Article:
In assembly of the fiber in the holder, the fiber 31 is flush mounted to the end disc 30 and second end disc 37, and is secured by bonding thereto. In turn the two end discs 30, 37 are bonded respectively to the distal end of tubular member 29 and to a spacer 36. The position of the fiber end in the disc 30, relative to the position of the other end disc 37, is then adjusted as described, both radialy and longitudinally, until final alignment is achieved. As a last step, the spacer 36 is bonded to the tubular member 29 after final adjustments have been made.

Thus there has been disclosed in adjustable fiber optic holder which provides for both longitudinal and radial adjustment capabilities. The holder may be utilized to compensate for mechanical misalignments encountered in optical systems in order to accomplish the focusing of light energy onto the end of an optical fiber.

It is to be understood that the above-described embodiments are merely illustrative of some of the many specific embodiments which represent applications of the principles of the present invention. Clearly, numerous and varied other arrangements may readily be devised by those skilled in the art without departing from the spirit and scope of the invention.

Patent Citations
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Non-Patent Citations
Reference
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Referenced by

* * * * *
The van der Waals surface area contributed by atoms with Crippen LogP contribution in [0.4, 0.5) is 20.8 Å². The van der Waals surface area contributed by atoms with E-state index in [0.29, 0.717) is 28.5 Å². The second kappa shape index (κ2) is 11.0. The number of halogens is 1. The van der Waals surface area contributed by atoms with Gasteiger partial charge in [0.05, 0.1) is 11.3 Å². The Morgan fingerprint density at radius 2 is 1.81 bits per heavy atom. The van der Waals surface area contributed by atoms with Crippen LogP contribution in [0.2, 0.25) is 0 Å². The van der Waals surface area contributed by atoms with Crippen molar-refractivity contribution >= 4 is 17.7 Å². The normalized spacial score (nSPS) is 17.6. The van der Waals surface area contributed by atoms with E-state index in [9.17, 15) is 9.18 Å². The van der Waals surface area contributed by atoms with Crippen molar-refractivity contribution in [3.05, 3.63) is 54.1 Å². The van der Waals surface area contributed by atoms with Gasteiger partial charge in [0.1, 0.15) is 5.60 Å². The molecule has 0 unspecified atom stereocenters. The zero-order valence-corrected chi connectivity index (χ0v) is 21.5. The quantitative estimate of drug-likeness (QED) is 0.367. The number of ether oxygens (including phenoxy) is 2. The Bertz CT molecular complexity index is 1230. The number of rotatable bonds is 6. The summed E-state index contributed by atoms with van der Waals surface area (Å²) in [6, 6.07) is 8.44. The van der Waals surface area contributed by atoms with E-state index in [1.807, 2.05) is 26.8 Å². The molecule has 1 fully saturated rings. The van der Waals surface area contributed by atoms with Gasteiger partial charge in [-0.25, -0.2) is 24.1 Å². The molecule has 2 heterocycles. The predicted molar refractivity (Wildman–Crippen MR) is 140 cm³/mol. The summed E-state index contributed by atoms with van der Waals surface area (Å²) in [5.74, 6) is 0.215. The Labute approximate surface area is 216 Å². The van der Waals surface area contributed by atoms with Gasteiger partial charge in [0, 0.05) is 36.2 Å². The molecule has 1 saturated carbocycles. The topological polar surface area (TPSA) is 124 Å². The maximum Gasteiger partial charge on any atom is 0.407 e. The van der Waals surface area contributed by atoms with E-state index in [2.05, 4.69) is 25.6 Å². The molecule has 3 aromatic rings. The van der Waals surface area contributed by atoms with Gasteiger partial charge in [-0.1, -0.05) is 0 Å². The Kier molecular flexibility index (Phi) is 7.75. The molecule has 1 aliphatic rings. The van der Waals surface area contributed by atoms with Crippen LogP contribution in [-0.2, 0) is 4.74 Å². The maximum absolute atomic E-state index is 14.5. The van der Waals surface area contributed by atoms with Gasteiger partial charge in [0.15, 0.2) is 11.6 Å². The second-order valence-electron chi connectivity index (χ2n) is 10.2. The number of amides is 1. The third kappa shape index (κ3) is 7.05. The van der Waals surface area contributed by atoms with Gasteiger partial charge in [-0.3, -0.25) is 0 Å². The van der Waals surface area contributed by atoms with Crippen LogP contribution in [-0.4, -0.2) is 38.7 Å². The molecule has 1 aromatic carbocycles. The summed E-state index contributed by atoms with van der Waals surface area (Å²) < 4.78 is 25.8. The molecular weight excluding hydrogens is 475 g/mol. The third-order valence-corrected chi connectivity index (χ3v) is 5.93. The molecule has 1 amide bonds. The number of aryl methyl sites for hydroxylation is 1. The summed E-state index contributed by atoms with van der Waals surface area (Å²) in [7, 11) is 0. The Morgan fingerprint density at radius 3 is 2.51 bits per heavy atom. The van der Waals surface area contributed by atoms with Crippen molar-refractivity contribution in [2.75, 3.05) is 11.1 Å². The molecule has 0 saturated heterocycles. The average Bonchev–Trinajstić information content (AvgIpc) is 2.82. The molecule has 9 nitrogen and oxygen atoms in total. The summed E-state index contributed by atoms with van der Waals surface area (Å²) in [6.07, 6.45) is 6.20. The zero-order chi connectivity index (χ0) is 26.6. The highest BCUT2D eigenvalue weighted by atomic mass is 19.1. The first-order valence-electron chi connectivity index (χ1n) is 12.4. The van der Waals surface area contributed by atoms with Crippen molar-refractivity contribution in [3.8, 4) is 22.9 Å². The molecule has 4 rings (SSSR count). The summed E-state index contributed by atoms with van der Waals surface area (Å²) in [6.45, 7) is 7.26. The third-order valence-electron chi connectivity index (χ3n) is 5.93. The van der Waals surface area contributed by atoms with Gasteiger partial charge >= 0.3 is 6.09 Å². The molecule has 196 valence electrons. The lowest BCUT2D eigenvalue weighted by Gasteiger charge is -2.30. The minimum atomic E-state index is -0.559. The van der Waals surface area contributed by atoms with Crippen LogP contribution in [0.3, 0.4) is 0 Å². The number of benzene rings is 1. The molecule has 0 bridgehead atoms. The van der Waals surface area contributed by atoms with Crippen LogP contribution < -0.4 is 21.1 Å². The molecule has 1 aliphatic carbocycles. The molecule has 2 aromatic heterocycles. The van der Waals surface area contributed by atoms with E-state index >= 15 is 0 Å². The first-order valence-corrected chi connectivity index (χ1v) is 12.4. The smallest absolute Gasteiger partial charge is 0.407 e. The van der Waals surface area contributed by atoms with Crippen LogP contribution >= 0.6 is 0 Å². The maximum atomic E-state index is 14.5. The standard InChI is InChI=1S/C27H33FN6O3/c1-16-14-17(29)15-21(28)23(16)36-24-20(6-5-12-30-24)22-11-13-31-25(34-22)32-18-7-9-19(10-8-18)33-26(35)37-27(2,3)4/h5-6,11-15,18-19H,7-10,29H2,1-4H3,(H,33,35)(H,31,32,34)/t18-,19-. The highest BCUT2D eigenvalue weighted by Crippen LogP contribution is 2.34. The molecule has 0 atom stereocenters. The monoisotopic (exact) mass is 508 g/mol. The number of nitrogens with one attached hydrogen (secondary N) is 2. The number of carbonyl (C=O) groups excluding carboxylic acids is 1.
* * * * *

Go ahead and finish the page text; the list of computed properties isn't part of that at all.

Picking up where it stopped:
Citing PatentFiling datePublication dateApplicantTitle
US4545643 *May 4, 1983Oct 8, 1985The United States Of America As Represented By The Secretary Of The NavyRetro-reflective alignment technique for fiber optical connectors
US4674833 *Sep 17, 1985Jun 23, 1987Leetec LimitedConnectors for optical fibres
US4681398 *Dec 17, 1985Jul 21, 1987Switchcraft, Inc.Fiber optic connector and method of assembly
US4747656 *May 9, 1986May 31, 1988Alps Electric Co., Ltd.Optical fiber connector with locking mechanism
US4747659 *Mar 26, 1986May 31, 1988Seikoh Giken Co., Ltd.Optical fiber connector
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US7949030Feb 3, 2006May 24, 2011Pd-Ld, Inc.High-power, phased-locked, laser arrays
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Classifications
U.S. Classification385/137
International ClassificationG02B6/38
Cooperative ClassificationG02B6/3843
European ClassificationG02B6/38D6D8
Legal Events
DateCodeEventDescription
Feb 13, 1995FPAYFee payment
Year of fee payment: 12
Oct 23, 1992ASAssignment
Owner name: HUGHES MISSILE SYSTEMS COMPANY, CALIFORNIA
Free format text: ASSIGNMENT OF ASSIGNORS INTEREST.;ASSIGNOR:GENERAL DYNAMICS CORPORATION;REEL/FRAME:006279/0578
Effective date: 19920820
Jan 7, 1991FPAYFee payment
Year of fee payment: 8
Nov 24, 1986FPAYFee payment
Year of fee payment: 4
Mar 16, 1981ASAssignment
Owner name: GENERAL DYNAMICS CORPORATION, (POMONA DIVISION), P
Free format text: ASSIGNMENT OF ASSIGNORS INTEREST.;ASSIGNORS:WEDERTZ LARRY D.;ROSS OAKLEY G.;REEL/FRAME:003872/0688
Effective date: 19810311